When you are substantially overpriced, you will not even get showings. The buyers will opt to look at other properties and the buyer agents will recommend other properties. When you get some showings, it is an indicator of interest, but you didn't quite cut it. Something is holding the buyer(s) back. Buyers make their purchase by comparison. If a competitive property meets their needs at a lower price, they will choose that property.

Since you are getting showings, I assume exposure is adequate or even better than adequate. This brings it to pricing and presentation. You said you fixed everything.

If you home is bright and shiny, in good condition and de-cluttered, you have elimiated all the obstacles except price.

The longer you stay on the market, the greater liklihood of an even lower sales price. A first question of many a buyer is "How long on the market?" The bigger the number of days, the buyer hears the message that the bigger a discount he shall reap.

From your description, lower your price.

Good luck.
1 vote
Judi Monday,…, Agent, Green Valley, AZ
Wed Jul 21, 2010
Actually I don't think $255,000 is any better of a search price than $265,000 from an internet standpoint. Whenever possible I always advise my Sellers to price for internet real estate sites--where most people will search $225,000 to $250,000 or $250,000 to $275,000 -- by pricing at $250,000 you wind up at the top in one of the searches and at the very bottom in the second search.

When I am working with a Buyer on a new build I always include a clause that allows for a re-negotiation of price should the builder drop their base price during the time the house is being built or if there is a major shift in the market. Short of having something of that type in your contract, I doubt the builder will be willing to give a price concession.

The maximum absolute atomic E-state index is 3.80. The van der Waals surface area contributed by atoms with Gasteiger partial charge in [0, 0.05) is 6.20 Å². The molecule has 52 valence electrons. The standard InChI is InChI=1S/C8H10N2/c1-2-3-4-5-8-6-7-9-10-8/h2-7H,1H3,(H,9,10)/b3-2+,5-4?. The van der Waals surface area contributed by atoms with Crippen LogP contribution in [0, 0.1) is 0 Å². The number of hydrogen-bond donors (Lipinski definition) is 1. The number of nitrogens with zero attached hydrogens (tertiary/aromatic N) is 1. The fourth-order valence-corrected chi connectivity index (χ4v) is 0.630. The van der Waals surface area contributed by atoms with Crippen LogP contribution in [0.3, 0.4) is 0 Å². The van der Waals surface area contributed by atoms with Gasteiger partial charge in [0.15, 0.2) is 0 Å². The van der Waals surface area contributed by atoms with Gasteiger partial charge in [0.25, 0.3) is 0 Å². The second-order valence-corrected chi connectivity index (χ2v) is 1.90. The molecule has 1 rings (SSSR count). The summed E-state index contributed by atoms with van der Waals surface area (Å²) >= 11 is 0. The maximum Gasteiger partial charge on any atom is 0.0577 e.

0 votes
Becky Hopkins, Agent, Carrollton, TX
Wed Jul 21, 2010
Location; correct pricing is huge; condition of property (how the house shows); and effective mktng are all important. In today's economy, it is especially important to know the market (type of buyers who will be interested in your house).

There are forecasts but no gtys about what will be happening in Sept or any other month. Houses sell all 12 months of the year, but typically there are fewer buyers in the last part of the calendar year. This is one area where your choice of brokers is important. A broker needs to have systems in place that effectively market your property outside the area as well as locally because people are always being relocated.

I'm guessing your buyer won't re-negotiate your contract. They will more likely return it to inventory and find another buyer and of course, you aren't likely to recover your earnest money.
Becky Hopkins
Direct: 469-568-7654
Web Reference:  http://www.50andholding.com
0 votes
Michael Russ…, , 75006
Thu Mar 11, 2010
Obviously this answer is way late but may pertain to others. From $265k to $255k may be an unneccesary large drop if sold comparables show $265k like you started with. Sometimes as little as $1k-$5k drop is enough to pique new interest. Also with any drop the agent can contact interested parties and let them know the exciting news! Feedback if given from showings is sometimes very useful in determining what kept the potential buyers from choosing your property. Clean, clutter free, up to neighborhood standards if going for top of market, inviting entry,etc. Lighting, smell, cleanliness are all essential. best of luck.
0 votes
Michael Ford, Agent,
Fri Aug 24, 2007